As talented as many of us may feel we are, there are relatively few among us who are comfortable with the title of “healer.” Perhaps we sense that referring to ourselves as a healer will bring some sort of obligatory burden. Surely, seeing old images in the media, of doctors making house calls or interns training and learning to serve unselfishly by being on-call in the middle of the night, has placed some limitation on seeing healing as a personal possibility.
It is this type of conflicting image that we must overcome in order to realize that “I” am responsible for healing in my own life. CAN our lives support the idea that “little-old-untrained-me” is capable of being and doing the work of a healer? What of the idea that once we are able to heal ourselves, we might help others in turn?
From the standpoint of motherhood (well, parenthood, to be more precise) comes the concept of being a part of raising ourselves up. Parents grow children and this is no little feat on most days. Parents see, from the time their children are infants, that our role is “to help make things better.” This is precisely the role of a healer, yet we may not equate this in our work as parents.
We find creative ways to entertain our children, of molding their minds and teaching them good and healthy ways to interact with the world. We may work hard to focus their own creative energies and genius, or change our menus and diets to best suit individual needs. We can forgo our own wants and desires if it means giving more to our children and helping them see that parental service has its rewards that are not tied to the same external economy upon which so many of us rely.
Parents give all the time, or at least most do, from an unconditional position of care, concern, and love that goes beyond any roadblocks that we, or our children, may have. We coach them on to greatness in so many ways, wanting more for them than ourselves. Healing parents encourage children to strive for the positive in their efforts and actions. We let them know we support them, we heal their wounds--and when we cannot, we find the best help we can from other experts.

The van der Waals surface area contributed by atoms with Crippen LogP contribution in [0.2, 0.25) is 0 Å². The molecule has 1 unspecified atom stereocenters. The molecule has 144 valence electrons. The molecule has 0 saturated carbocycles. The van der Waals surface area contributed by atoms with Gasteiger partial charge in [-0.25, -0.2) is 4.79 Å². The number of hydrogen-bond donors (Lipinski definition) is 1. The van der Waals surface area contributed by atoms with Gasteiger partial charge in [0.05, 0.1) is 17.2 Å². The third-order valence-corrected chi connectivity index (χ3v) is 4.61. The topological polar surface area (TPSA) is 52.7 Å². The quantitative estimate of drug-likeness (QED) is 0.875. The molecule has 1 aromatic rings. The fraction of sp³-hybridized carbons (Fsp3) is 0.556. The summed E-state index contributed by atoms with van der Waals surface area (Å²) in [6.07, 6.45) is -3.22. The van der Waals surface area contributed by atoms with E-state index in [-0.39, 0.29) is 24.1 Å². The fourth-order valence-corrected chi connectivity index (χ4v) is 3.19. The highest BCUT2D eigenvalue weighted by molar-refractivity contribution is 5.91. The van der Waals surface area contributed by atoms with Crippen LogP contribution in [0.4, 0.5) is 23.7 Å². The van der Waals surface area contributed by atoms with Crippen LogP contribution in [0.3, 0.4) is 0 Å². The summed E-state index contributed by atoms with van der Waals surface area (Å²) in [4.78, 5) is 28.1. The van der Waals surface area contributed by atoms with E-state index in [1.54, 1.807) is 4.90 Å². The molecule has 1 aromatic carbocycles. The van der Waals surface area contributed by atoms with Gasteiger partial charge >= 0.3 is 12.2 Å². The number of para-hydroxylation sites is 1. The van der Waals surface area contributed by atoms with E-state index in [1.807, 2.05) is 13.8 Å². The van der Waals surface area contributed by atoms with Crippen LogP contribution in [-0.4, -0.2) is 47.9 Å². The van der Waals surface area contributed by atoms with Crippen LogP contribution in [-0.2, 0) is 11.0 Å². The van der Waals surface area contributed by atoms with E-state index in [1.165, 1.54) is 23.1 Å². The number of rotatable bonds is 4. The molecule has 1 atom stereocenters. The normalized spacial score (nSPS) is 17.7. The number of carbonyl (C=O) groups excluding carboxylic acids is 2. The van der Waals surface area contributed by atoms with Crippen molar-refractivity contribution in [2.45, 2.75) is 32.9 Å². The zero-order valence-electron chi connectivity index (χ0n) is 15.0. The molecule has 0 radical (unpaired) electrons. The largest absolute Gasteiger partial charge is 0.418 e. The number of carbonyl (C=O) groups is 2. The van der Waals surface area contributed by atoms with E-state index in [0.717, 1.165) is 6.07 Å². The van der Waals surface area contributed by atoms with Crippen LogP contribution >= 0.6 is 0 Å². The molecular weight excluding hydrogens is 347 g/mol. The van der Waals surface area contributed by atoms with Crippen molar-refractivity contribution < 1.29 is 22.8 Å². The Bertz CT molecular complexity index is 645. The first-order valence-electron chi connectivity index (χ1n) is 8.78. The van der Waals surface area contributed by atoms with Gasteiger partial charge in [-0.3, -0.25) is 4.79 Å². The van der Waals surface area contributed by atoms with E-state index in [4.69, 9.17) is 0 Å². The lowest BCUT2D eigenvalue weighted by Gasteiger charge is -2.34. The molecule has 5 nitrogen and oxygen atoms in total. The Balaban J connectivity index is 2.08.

Successful healers may recognize the accomplishment that comes from achieving a better way of life. This greater health becomes evident in our lives, no matter the material with which we start. Even when our children are born with major differences, be they physical, mental, or emotional, we work diligently to achieve health to the point where our children are the best they can be.
Healing is timeless work, as well. We may not recognize how long it can take for someone we love to achieve a level of independence, balance, or health. It may take longer for some than others, which also adds credence to the timelessness of the natural process. We cannot rush healing along, since growth and change connect, inextricably, to nature, maturity and time.
As parents, we may feel we only have a period of approximately 18 years by which to achieve this level of maturity and health; however, it can happen sooner in some and later in others. We cannot ignore the seriousness of the healing efforts and energies we utilize. Whether we administer first aid for a small scrape, or bring forth our offspring to exhibit their fullest potential in the service of the greater good, we employ healing in ways we might not always recognize. We need to remain open to the possibilities.
In exploring possibilities, we really must look everywhere we can to find what works best. Each of us does our part to heal, whether we recognize it or not. Our planet is a big place and we humans can have such a devastating effect on our home. We need to consider healing more than our children and ourselves while we are at it. We have the larger vision of humanity itself and our planet earth, too. There is so much more at stake--there always is.
In being a healer and giving selflessly, we often include others at various times along the way, and we rarely if ever decline. There is always room for one more. We can always find ways to celebrate and share. We seek to connect--to be social and fit in as much as we can with others in ways that promote balance, healing and the flourishing of our human kind(ness).
There is no time like the “present” opportunity we have to make it “all” better.
Namaste ~ Blessings!
Kathy Custren is a mother of four, who strives for balance and has a deep respect for All. Interests include advocacy, the arts, communication, education, health, humanity's cosmic origins, nature, philosophy, spirituality and wellness. Visit her page "Consciousness Live" on Facebook, and her site at kathyc-mindblogger.blogspot.com.